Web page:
November 17, 2011 7:07:36 PM EST
  4. This quote was found in SSTM’s opening pages and its quirky word play was what inspired me to tweet out interesting passages as I came across them. Though I usually abhor puns and think they scream “GIMMICK,” I believe that Blake has truly touched on something valuable; today’s business world is long on advice, but short on originality and risk-taking. The same can’t be said for Blake himself, nor for TOMS Shoes…which should become apparent as you continue to read.
  5. “Stories are the most primitive and purest form of communication.” – @BlakeMycoskie #StartSomethingThatMatters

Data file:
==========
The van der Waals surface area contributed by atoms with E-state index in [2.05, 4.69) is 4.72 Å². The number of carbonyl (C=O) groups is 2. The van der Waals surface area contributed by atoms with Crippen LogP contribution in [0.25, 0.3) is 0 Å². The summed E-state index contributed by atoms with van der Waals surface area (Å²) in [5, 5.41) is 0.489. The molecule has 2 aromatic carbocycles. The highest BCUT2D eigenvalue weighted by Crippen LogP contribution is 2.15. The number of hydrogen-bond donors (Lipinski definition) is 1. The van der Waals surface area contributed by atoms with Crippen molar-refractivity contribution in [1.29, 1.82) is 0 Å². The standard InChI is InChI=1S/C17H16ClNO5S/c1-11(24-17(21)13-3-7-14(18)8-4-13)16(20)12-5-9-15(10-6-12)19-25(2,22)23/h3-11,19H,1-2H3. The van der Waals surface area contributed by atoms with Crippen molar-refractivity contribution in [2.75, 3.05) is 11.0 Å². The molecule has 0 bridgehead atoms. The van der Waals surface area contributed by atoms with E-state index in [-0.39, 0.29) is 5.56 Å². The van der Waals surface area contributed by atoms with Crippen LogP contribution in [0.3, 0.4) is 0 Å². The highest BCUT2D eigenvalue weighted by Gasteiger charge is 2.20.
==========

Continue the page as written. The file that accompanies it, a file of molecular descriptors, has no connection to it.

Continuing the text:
November 21, 2011 9:08:11 AM EST
  6. Blake is big on story-telling and attributes it to TOMS’ success. Anyone can make a cool, comfortable pair of shoes…but TOMS was able to connect product with passion. Their customers feel like partners and ambassadors, all because of a compelling and inspiring story.
  7. “If you doubt your own authenticity, it will sap your passion.” – @BlakeMycoskie #StartSomethingThatMatters
    November 21, 2011 7:12:06 PM EST
  8. Think about your contacts in the business and/or nonprofit world. Now think about the people who personally commit to their product/mission…and think about the ones that “just” do their jobs. My guess (and Blake’s hypothesis) is that you’ll see two distinct groups emerge — one that’s passionate and successful, the other that’s ambivalent and middling.
  9. “What distinguishes the ultimate successes from the ultimate failures is what you do with them.” – @BlakeMycoskie #StartSomethingThatMatters
    November 22, 2011 9:04:31 AM EST